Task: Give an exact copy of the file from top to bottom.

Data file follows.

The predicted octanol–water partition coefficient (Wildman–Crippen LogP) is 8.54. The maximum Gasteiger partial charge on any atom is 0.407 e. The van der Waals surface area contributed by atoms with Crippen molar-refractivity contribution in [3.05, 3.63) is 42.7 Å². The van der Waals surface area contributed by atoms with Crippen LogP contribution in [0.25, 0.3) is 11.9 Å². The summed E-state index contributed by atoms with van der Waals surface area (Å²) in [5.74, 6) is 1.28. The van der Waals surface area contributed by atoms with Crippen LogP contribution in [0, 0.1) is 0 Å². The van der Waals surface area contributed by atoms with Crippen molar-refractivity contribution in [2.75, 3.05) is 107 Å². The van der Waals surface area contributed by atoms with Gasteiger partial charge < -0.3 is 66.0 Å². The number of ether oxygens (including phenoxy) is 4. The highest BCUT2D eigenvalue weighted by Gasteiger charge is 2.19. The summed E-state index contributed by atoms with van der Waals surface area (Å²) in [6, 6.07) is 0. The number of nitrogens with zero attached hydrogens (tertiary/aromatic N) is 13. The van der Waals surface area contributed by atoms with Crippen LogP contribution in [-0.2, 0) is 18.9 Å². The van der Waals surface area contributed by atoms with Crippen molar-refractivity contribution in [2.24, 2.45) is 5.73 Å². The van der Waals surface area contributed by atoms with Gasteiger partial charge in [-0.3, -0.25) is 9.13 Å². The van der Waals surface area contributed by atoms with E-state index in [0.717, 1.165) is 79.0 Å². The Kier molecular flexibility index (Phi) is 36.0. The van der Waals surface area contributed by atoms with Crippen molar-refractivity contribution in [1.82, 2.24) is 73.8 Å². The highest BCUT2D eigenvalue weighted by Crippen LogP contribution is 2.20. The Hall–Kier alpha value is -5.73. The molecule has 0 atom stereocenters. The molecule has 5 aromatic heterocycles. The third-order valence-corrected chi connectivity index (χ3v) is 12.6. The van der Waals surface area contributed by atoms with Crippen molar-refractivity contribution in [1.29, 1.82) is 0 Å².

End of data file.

The predicted octanol–water partition coefficient (Wildman–Crippen LogP) is 8.54. The maximum Gasteiger partial charge on any atom is 0.407 e. The van der Waals surface area contributed by atoms with Crippen molar-refractivity contribution in [3.05, 3.63) is 42.7 Å². The van der Waals surface area contributed by atoms with Crippen LogP contribution in [0.25, 0.3) is 11.9 Å². The summed E-state index contributed by atoms with van der Waals surface area (Å²) in [5.74, 6) is 1.28. The van der Waals surface area contributed by atoms with Crippen LogP contribution in [0, 0.1) is 0 Å². The van der Waals surface area contributed by atoms with Crippen molar-refractivity contribution in [2.75, 3.05) is 107 Å². The van der Waals surface area contributed by atoms with Gasteiger partial charge < -0.3 is 66.0 Å². The number of ether oxygens (including phenoxy) is 4. The highest BCUT2D eigenvalue weighted by Gasteiger charge is 2.19. The summed E-state index contributed by atoms with van der Waals surface area (Å²) in [6, 6.07) is 0. The number of nitrogens with zero attached hydrogens (tertiary/aromatic N) is 13. The van der Waals surface area contributed by atoms with Crippen LogP contribution in [-0.2, 0) is 18.9 Å². The van der Waals surface area contributed by atoms with Crippen molar-refractivity contribution in [2.24, 2.45) is 5.73 Å². The van der Waals surface area contributed by atoms with Gasteiger partial charge in [-0.3, -0.25) is 9.13 Å². The van der Waals surface area contributed by atoms with E-state index in [0.717, 1.165) is 79.0 Å². The Kier molecular flexibility index (Phi) is 36.0. The van der Waals surface area contributed by atoms with Crippen molar-refractivity contribution in [1.82, 2.24) is 73.8 Å². The highest BCUT2D eigenvalue weighted by Crippen LogP contribution is 2.20. The Hall–Kier alpha value is -5.73. The molecule has 0 atom stereocenters. The molecule has 5 aromatic heterocycles. The third-order valence-corrected chi connectivity index (χ3v) is 12.6. The van der Waals surface area contributed by atoms with Crippen molar-refractivity contribution in [1.29, 1.82) is 0 Å².